I’m sure there are plenty of action movies where the Sergeant shouts at his troops to “GO, go, go, go, go!”? That’s increasingly what the process behind shoots for this blog resemble - entirely thanks to the weather. The first time my mum and I attempted to take photos of this vintage dress, we emerged from and scurried back to the car three or four times as squalls passed overhead. The foul conditions resulted in the first ever scrapping of a set of photos (the only one deemed useable can be found at the bottom of the text). The ones pictured above were the result of trying again today, after suddenly remembering the perfect spot with a made-for-photos Morris Minor backdrop that we could dash off to. Of course the recently arrived vintage grey boots found on eBay only served to re-inspire the outfit, and luckily we were spared any puddles that might have ruined the heels. It was a distinctly more successful experience than the previous attempt.
Rain and drizzle have permeated the last few months. This year our New Year’s Day walk involved stubbornly tramping up the bracken-dusted side of a local beauty spot, with wellies and two anoraks apiece. It was amusing to observe how many other families were as hardy as we – the car park was packed, and the hill dotted with the bright circles of umbrellas. And yet, there was a sense of achievement in standing at the top of the slope, balancing on slippery rocks as the wind gusted. Even the heavy clouds didn’t detract from the rippling view of fields. As we shared out rather meagre rations of chocolate, I was reminded of one of my favourite memories of recent years…
A few summers ago, tired of complaints about the endless damp, my friend Ellen and I decided to pursue an alternative approach. We embraced the previously moaned-at rain by bundling ourselves up in cardigans and raincoats (a full-length holly green one in my case), slipping on boots and heading out for a rainy picnic. We had a backpack between us, stuffed with flasks of hastily made tea, crisps and half a packet of biscuits. We had no specific plan of action other than to wander, coats pulled tight, until we found a suitable spot to sit and enjoy our treats. After skirting the edge of a field and debating the suitability of a bridge, we instead settled under the shelter of a large oak tree. There we sat, letting the tea burn our lips while we talked. It must have been rather chilly, but I can’t remember much beyond the sound of the rain drumming like fingers on our umbrella roof – although I can distinctly recall the nasty feeling of pulling off damp jeans after we jumped in every single puddle we passed on the way back.
But, nice as the rain was then, I don’t have much patience the rest of the time (yes, I'm really fulfilling the British stereotype here!) Especially not when I’ve got all dressed up – from hair to heels – and driven to the top of the hill behind my house for some quick photos. It's invariably likely that, even if it has been mild all day, the drops will begin to descend the moment my mum pops off the lens cap. Either that, or the carefully thought out hair will suddenly acquire a halo of frizz thanks to the wind. Another element to add to this unpleasant scenario is the cold. I typically like to romanticize winter during the summer – thinking of the swans that huddle together on the sequinned ice of the nearby lake; of the temporary suspension of normal life when snow falls; of the glow one feels in the warm living room while reading. Do you know what none of those pleasant images takes account of? The seeping cold - not the crisp type associated with snow, but the lurking chill that means you're never quite wearing enough layers. And at the other end of the spectrum there's the heat of the fire, which although comforting to begin with, can lead to sluggishness that leaves motivation lacking. I think we often like to pine for other seasons - with very selective memories – picking the choicest moments to recall. For me, winter is encapsulated in a walk my dad and I took two years ago where the frost was as thick as fabric, transforming each tree into a scribble of white lines.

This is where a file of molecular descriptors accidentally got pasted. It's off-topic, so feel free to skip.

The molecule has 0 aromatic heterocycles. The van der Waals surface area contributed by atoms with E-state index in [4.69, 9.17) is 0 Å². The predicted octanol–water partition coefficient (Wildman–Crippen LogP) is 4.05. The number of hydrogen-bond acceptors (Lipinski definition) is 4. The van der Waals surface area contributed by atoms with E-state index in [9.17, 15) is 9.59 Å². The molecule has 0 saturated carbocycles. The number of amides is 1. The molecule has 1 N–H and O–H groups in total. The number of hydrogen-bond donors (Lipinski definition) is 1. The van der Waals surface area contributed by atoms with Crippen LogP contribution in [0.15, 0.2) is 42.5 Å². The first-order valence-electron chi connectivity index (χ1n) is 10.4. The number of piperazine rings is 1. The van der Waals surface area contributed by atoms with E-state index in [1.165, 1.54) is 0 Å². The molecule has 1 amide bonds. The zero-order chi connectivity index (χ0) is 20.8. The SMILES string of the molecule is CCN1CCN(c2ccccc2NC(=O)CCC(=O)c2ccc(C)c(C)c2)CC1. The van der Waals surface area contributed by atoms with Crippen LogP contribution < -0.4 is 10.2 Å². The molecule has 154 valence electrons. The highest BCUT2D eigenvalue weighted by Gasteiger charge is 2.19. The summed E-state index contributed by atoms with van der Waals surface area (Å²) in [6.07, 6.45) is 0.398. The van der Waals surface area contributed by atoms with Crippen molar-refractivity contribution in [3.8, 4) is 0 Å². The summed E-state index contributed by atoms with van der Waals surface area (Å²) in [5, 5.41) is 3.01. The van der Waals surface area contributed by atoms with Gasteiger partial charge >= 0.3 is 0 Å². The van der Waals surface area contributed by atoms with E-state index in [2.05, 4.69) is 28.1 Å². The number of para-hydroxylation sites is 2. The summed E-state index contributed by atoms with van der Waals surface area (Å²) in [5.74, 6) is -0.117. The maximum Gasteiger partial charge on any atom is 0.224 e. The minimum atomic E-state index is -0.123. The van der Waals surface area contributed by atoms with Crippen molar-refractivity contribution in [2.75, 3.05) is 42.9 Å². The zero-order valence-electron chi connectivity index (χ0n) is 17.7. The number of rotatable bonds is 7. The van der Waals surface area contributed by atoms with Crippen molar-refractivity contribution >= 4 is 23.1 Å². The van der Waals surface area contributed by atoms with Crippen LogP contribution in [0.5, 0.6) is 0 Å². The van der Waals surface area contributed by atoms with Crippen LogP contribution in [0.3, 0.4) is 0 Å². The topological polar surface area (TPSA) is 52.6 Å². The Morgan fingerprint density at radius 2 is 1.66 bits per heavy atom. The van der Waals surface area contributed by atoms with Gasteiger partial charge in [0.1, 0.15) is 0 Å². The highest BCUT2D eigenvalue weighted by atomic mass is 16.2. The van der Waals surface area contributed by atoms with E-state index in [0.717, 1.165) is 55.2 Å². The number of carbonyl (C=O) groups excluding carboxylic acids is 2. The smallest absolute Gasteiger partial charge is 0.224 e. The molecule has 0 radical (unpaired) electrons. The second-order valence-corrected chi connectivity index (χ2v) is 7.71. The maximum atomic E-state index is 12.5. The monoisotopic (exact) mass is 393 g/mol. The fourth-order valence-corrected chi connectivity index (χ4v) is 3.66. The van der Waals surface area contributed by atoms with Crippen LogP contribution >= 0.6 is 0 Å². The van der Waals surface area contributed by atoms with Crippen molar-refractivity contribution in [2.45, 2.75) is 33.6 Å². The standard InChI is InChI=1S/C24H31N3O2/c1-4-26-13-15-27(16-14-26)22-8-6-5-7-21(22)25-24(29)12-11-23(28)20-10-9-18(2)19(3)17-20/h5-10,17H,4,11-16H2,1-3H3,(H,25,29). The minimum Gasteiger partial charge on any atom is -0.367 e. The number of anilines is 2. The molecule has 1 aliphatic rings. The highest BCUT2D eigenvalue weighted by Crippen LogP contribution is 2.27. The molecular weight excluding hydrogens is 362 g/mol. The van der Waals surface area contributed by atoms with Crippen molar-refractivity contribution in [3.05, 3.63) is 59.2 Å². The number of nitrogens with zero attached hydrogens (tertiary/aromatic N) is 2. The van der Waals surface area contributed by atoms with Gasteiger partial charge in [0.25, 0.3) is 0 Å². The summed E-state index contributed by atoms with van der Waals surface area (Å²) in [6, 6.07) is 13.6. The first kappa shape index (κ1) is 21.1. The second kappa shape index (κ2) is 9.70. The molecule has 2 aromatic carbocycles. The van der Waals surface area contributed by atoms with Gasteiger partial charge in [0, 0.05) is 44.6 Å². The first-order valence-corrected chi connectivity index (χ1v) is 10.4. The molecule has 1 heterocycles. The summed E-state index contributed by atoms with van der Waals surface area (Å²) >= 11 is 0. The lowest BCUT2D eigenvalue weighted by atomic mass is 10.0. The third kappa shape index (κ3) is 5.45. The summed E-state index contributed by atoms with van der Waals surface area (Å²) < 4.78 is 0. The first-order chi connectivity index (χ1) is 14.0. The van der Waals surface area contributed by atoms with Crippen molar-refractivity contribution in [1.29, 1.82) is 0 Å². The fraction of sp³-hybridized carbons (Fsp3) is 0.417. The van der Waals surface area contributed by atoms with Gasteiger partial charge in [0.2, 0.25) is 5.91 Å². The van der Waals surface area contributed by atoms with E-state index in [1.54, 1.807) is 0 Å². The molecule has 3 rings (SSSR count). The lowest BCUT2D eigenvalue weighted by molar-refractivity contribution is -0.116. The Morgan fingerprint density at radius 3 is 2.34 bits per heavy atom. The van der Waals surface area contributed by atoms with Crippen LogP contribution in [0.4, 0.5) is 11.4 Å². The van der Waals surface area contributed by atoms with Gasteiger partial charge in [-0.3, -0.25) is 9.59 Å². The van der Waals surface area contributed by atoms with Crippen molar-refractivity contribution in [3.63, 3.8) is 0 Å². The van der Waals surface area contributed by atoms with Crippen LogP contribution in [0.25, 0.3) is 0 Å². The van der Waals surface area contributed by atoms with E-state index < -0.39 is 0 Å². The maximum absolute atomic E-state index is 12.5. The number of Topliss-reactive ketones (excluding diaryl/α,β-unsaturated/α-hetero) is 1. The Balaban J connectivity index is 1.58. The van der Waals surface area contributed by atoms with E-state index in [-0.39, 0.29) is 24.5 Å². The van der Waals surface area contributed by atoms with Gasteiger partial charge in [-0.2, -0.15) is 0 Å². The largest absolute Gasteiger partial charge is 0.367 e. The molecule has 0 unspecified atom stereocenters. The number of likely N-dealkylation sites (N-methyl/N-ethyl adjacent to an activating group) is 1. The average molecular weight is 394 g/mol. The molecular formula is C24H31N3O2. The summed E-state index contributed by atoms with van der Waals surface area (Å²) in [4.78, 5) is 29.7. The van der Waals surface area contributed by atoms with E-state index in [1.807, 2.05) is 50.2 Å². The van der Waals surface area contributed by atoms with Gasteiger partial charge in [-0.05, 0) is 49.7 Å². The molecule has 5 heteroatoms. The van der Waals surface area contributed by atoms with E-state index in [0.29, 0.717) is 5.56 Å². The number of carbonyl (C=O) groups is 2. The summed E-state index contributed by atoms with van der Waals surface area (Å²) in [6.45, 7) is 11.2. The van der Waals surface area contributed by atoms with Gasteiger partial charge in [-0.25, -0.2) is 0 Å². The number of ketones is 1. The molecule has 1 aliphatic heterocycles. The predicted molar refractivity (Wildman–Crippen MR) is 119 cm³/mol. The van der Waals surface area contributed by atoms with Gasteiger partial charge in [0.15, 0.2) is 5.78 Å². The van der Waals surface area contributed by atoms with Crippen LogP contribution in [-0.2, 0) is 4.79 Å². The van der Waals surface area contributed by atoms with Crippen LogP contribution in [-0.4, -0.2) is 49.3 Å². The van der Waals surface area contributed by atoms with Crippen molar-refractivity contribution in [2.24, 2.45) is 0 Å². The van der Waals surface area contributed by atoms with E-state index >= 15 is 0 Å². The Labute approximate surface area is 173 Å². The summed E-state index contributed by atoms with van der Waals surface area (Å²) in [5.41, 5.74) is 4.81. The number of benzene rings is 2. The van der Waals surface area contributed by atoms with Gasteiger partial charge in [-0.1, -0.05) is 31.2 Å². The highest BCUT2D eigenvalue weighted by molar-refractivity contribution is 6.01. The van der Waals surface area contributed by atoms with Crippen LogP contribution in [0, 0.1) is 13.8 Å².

However, at least winter allows for unashamed imagination and dressing up (vintage accessories galore!) – with my ‘look’ here being a kind of Venn diagram between Twiggy, sixties girl-about-town and Jean Shrimpton. I’m looking forward to seeing ‘We’ll Take Manhattan’ (a dramatization of the relationship between Shrimpton and the photographer David Bailey) on the BBC later this week.
(Only useable photo from the first attempt a couple of weeks ago, in which I decided that I should never wear my hair in a ponytail ever again)